Depending on their transboundary nature, rivers are managed by centralized state and national governments spread across different ministries of water, irrigation, agriculture, power, infrastructure, and the environment.

Within such polycentric structures of governance, with multiple decision-making bodies, there is an immense challenge of co-ordination between the scales (local, state, and national) and departments for river and urban water governance. While every department might be aware of the possible solutions, its implementation would require an approach that connects departments (and other relevant organizations) and provides means for a systematic flow of information.

Can we move beyond chaos?

Indian governments don’t function in an objective vacuum of rules and policies: they include multiple social, political, and informal interactions that propel or limit outcomes. An understanding that integrates the layers of physical and social interactions involved in governing risk at the nexus of rivers and cities can provide insights into the complexities, and identify patterns within what is otherwise considered the chaos of governance.

Most frameworks that address water management are derived from the Global North, and they fail to capture the internal dynamics through which water management occurs in India.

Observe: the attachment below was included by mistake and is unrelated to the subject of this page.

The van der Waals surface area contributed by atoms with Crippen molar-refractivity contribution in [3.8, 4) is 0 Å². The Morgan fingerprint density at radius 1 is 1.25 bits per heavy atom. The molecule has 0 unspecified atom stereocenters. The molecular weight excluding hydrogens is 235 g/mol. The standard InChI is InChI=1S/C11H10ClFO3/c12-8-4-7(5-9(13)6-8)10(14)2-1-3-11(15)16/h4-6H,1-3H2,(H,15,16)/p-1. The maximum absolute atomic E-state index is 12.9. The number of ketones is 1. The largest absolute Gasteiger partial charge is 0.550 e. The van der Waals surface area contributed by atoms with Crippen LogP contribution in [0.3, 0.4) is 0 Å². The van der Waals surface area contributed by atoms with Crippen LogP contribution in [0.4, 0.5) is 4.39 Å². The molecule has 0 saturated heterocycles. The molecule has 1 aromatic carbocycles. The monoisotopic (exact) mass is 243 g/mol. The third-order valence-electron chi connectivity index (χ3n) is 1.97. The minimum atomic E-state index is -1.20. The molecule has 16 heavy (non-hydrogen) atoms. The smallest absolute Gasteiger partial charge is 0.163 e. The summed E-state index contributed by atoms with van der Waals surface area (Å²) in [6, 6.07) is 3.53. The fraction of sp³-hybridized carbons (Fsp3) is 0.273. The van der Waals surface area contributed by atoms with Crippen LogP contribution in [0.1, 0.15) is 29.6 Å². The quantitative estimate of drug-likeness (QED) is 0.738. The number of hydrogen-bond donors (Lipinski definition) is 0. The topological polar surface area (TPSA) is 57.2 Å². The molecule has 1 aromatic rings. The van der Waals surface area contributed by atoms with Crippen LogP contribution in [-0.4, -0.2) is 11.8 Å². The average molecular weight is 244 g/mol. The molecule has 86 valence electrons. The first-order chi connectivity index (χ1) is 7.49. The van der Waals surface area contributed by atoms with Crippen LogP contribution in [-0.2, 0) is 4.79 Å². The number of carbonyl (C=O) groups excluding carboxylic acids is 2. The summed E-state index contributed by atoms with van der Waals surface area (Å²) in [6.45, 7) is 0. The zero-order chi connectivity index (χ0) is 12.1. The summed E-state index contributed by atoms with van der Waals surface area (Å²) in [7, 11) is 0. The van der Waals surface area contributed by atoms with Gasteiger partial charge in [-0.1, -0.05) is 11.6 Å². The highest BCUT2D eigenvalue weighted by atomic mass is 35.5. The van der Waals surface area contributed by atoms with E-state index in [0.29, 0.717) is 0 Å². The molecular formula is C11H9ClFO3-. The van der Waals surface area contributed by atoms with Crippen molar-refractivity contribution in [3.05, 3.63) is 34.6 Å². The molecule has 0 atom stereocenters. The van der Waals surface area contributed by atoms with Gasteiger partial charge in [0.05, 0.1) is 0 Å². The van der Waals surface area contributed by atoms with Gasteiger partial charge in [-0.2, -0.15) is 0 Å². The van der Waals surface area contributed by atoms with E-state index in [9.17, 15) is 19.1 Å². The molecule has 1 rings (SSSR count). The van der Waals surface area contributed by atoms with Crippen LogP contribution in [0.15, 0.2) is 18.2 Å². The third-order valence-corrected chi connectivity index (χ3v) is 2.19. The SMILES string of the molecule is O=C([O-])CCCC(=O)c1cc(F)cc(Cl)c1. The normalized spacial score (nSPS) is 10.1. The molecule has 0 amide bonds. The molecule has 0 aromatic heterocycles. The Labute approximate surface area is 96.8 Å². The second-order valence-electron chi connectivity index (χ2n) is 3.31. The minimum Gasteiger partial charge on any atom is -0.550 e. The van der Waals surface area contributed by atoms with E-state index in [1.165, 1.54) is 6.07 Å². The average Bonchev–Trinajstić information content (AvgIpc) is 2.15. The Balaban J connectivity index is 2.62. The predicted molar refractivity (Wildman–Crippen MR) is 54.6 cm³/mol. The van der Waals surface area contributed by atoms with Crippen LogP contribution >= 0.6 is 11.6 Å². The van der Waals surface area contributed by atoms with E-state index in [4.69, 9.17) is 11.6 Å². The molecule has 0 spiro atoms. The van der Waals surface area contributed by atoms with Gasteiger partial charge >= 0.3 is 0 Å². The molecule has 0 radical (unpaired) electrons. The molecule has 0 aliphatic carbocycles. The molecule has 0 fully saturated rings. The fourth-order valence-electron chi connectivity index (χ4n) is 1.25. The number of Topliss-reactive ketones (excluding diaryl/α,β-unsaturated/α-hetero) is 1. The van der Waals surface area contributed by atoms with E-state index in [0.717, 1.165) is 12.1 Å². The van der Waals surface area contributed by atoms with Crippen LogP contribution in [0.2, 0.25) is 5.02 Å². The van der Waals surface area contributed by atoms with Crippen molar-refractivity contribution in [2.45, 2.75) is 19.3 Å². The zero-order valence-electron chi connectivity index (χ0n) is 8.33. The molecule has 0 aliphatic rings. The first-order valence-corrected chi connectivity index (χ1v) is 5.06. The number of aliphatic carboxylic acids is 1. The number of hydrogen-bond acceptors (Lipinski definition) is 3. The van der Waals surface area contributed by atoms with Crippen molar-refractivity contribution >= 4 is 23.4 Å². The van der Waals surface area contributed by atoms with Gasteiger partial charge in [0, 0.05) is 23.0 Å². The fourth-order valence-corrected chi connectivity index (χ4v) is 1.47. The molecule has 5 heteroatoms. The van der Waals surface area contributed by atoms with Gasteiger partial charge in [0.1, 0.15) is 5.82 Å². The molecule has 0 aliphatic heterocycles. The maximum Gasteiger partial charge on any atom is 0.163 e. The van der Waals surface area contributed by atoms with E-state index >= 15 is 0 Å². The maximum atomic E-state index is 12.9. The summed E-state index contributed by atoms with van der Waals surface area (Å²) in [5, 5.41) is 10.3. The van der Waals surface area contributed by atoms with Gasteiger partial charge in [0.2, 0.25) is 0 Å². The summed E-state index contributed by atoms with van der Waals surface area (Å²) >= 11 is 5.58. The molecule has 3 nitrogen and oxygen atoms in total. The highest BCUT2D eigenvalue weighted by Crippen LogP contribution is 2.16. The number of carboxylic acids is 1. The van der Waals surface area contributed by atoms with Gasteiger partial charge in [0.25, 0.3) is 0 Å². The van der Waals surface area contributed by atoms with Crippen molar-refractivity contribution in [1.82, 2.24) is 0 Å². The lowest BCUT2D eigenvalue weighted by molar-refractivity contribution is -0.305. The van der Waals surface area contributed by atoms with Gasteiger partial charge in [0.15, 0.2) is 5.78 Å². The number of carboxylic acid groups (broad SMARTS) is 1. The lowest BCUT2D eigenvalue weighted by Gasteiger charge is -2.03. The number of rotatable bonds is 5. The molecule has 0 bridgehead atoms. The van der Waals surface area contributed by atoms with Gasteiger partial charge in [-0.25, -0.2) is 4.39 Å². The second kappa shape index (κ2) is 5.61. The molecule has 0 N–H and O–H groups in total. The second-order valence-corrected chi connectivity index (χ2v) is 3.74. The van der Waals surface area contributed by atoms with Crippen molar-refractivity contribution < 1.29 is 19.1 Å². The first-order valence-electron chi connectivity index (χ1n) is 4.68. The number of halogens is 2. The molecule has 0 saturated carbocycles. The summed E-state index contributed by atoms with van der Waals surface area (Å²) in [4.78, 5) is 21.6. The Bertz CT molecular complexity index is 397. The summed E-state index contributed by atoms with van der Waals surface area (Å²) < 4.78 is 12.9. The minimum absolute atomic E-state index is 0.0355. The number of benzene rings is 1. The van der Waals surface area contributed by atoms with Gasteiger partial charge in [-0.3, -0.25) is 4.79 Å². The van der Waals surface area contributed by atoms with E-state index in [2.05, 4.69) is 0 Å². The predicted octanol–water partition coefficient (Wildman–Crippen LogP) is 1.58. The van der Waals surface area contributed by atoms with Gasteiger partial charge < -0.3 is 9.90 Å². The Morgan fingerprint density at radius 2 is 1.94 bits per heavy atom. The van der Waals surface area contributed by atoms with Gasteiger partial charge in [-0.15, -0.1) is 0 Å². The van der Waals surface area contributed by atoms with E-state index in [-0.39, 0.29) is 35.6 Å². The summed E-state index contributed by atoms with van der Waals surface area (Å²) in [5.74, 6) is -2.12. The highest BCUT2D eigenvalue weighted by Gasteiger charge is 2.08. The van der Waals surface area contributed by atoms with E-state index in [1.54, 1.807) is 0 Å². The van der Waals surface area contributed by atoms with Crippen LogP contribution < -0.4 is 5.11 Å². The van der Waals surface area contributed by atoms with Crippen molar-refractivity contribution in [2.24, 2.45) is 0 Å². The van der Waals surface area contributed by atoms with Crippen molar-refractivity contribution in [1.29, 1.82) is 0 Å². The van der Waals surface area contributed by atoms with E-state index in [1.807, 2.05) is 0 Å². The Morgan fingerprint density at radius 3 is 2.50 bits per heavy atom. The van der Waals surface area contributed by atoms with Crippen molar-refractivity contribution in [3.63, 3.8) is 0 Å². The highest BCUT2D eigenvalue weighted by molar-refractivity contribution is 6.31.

One approach to mapping the dynamics through which water management occurs is via complexity theory. Complexity theory emerged as a study of complex systems with wide applications within organizational studies.

Complexity theory explores systems in which a small change in one part can entirely change the system as whole, since every part is integrally interconnected with another. Here, as one problem is solved, new ones are created, leading to what are known as ‘wicked’ unsolvable problems. Cities and rivers are complex systems with wicked problems.

Complexity theory offers methods that can be applied to improve co-ordination within the polycentric structures of governance of cities and rivers, seated within the realities of India. This includes:

  • Understanding the past events and political processes that shaped the current management systems, and knowing the physical and social nuances that can help to prepare for future uncertainties.
  • Mapping the formal and informal networks through which the governance of risks occurs can help to understand the bottlenecks and missed opportunities.
  • Bridging these information gaps can allow collective understanding of local capacities and the natural system to adapt to uncertainty and create resilient management systems.

The rise of SMART cities and river rejuvenation plans in India offer opportunities to include smart management of water-related risks for the country’s cities and rivers.


Safa Fanaian
PhD Candidate at the School of Geography and the Environment, University of Oxford